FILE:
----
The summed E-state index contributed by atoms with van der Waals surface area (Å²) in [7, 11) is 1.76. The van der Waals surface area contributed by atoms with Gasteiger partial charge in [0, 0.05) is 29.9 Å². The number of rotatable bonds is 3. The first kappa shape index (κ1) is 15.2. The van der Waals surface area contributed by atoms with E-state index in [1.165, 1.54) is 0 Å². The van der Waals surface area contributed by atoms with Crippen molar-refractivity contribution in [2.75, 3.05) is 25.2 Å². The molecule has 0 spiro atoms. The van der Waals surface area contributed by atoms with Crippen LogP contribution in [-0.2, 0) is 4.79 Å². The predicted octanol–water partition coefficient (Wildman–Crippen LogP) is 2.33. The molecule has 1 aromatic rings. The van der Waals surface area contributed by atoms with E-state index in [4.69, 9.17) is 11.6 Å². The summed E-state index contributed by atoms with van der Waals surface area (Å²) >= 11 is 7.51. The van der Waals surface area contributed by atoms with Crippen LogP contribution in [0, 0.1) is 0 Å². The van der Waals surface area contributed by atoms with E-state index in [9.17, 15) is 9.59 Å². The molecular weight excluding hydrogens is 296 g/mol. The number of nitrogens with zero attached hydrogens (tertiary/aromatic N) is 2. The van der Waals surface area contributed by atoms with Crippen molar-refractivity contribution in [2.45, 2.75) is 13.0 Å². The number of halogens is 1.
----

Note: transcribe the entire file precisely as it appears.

The summed E-state index contributed by atoms with van der Waals surface area (Å²) in [7, 11) is 1.76. The van der Waals surface area contributed by atoms with Gasteiger partial charge in [0, 0.05) is 29.9 Å². The number of rotatable bonds is 3. The first kappa shape index (κ1) is 15.2. The van der Waals surface area contributed by atoms with E-state index in [1.165, 1.54) is 0 Å². The van der Waals surface area contributed by atoms with Crippen molar-refractivity contribution in [2.75, 3.05) is 25.2 Å². The molecule has 0 spiro atoms. The van der Waals surface area contributed by atoms with Crippen LogP contribution in [-0.2, 0) is 4.79 Å². The predicted octanol–water partition coefficient (Wildman–Crippen LogP) is 2.33. The molecule has 1 aromatic rings. The van der Waals surface area contributed by atoms with E-state index in [4.69, 9.17) is 11.6 Å². The summed E-state index contributed by atoms with van der Waals surface area (Å²) >= 11 is 7.51. The van der Waals surface area contributed by atoms with Crippen LogP contribution in [0, 0.1) is 0 Å². The van der Waals surface area contributed by atoms with E-state index in [9.17, 15) is 9.59 Å². The molecular weight excluding hydrogens is 296 g/mol. The number of nitrogens with zero attached hydrogens (tertiary/aromatic N) is 2. The van der Waals surface area contributed by atoms with Crippen molar-refractivity contribution in [2.45, 2.75) is 13.0 Å². The number of halogens is 1.